Sorry, guys. As fascinating as it initially was to learn that President Trump had unsuccessfully filed a lawsuit to stop his niece from releasing a tell-all book, the 225-page memoir fails to deliver simply because the best stuff was leaked prior to publication. Save your money. Read the key bits on Google. We'll even get you started: Mary thinks the President is a narcissistic sociopath. She believes he paid someone to take his SAT, and she claims that he tried to alter the family’s will in his favor while his father was diagnosed with dementia.
Books by White House Journalists and Political Pundits
Media Madness: Donald Trump, The Press, And The War Over The Truth by Howard Kurtz (January 2018)
As the host of Media Buzz on Fox News, Kurtz has the inside scoop on the White House including stories about Steve Bannon warning Trump of impeachment and the President’s tenuous relationship with the network’s Morning Joe hosts. Since the book focuses more on Trump’s relationship with the press than the author’s political agenda, this one is safe for audiences on either side of the isle.
Buy Media Madness at Bookshop or Amazon
Under Fire: Reporting From The Front Lines Of The Trump White House by April Ryan (September 2018)
As a CNN analyst and a White House correspondent for American Urban Radio Networks, Ryan prides herself on asking the hard questions. But she became part of the headlines in February 2017 when she asked Trump whether he planned to share his urban agenda with the Congressional Black Caucus—his response, “You set up the meeting.” This fascinating book highlights how that moment marked the beginning of a strained relationship with Donald Trump (who by November 2018 had resorted to calling her “nasty” and “a loser”). Worth reading for anyone who wants to know what’s like to be part of our nation’s top press briefings.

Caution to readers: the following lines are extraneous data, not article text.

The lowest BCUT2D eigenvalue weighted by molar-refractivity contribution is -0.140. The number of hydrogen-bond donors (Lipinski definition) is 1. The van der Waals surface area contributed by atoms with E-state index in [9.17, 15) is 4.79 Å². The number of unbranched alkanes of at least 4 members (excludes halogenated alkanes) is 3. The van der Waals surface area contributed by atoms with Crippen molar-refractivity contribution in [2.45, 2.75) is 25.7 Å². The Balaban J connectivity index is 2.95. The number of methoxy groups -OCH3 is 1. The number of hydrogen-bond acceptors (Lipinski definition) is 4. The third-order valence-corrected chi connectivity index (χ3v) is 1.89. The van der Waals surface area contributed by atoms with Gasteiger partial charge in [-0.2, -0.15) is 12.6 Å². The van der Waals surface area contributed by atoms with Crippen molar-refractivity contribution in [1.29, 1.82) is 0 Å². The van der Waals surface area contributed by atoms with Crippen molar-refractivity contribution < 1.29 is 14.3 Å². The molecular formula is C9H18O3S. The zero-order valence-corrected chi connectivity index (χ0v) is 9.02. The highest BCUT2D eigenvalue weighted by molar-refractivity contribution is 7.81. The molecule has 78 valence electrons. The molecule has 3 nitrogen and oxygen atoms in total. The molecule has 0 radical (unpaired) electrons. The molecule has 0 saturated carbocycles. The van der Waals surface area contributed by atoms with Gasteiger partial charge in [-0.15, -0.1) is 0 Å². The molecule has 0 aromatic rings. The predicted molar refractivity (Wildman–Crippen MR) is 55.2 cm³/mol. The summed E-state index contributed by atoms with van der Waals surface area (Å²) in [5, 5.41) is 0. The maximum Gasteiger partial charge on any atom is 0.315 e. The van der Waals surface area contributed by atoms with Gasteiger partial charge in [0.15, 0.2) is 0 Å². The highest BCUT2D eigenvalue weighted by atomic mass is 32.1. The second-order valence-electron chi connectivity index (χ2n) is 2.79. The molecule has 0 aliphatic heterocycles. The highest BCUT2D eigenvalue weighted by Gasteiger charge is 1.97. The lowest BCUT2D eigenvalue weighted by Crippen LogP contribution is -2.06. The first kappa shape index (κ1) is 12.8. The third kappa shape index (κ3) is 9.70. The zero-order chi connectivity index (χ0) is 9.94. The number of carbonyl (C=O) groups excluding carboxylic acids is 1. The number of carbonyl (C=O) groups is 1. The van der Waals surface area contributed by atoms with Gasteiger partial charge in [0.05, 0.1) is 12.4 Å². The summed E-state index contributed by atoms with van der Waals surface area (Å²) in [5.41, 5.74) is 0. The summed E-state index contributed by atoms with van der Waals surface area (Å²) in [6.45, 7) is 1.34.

Mr. Trump’s Wild Ride: The Thrills, Chills, And Occasional Blackouts Of An Extraordinary Presidency by Major Garrett (September 2018)
With a keen eye that comes from nearly twenty years of reporting on four different administrations, Garrett chronicles the first eighteen months of the President’s time in office. Though clearly not a Trump fan, the book works to place his interviews with current and former White House officials into historical context as well as demonstrate how our unorthodox leader has warped and sometimes demolished traditions and policies that have worked for decades.
The Enemy Of The People: A Dangerous Time To Tell The Truth in America by Jim Acosta (June 2019)
Like April Ryan, CNN’s Chief White House Correspondent Jim Acosta was denigrated by the President on national TV—although former press secretary Sarah Huckabee Sanders took things a step further with Acosta by revoking his press credentials. Based on that introduction to the Trump administration, Acosta frames his book as a battle to preserve First Amendment rights and reports the political machinations of Stephen Miller, Steve Bannon, Sean Spicer, Hope Hicks, Jared Kushner, and many more. A fantastic account for those curious about the events that spawned Trump’s ongoing disdain for CNN.
A Very Stable Genius: Donald J. Trump’s Testing of America by Phillip Rucker and Carol Leonnig (January 2020)
With a title that echoes one of Trump’s favorite sayings about himself, this book examines the President’s behavior during the first three years of his presidency. And since the book is written by the White House Bureau Chief (Rucker) and an investigative journalist from The Washington Post (Leonnig), this is a solid account of our rookie President.
Front Row At The Trump Show by Jonathan Karl (March 2020)
If you want an insider report from a journalist with integrity and unbiased clarity, Karl’s book leads the pack because not only is he the 94th President of the White House Correspondents’ Association, he’s also Chief White House Correspondent for ABC News and is one of the few reporters that Trump trusts despite sometimes referring to Karl as “an enemy of the people.”
The Russia Hoax: The Illicit Scheme to Clear Hillary Clinton and Frame Donald Trump by Gregg Jarrett (July 2018)
You might recognize Jarrett as a legal analyst for Fox News, but that isn’t the key reason his book is on the hard pass pile—that distinction goes to his ludicrous claim that the FBI and the Justice Department illicitly conspired to elect Hilary Clinton in 2016. While I am all for a good conspiracy theory, this seems designed to disparage liberals for no other reason than to instill fear and divide our nation.
Books by Former Campaigners, Staffers, and Administrators
A Higher Loyalty: Truth, Lies, And Leadership by James Comey (April 2018)
As the former FBI director, Comey has taken part in some of the country’s most interesting cases from overseeing Hilary Clinton’s email investigation to examining the ties between Trump and Russia. His book explores the highest seats of power and questions what makes those roles effective. This is a solid look at our political justice system from a man who's still committed to its tenets.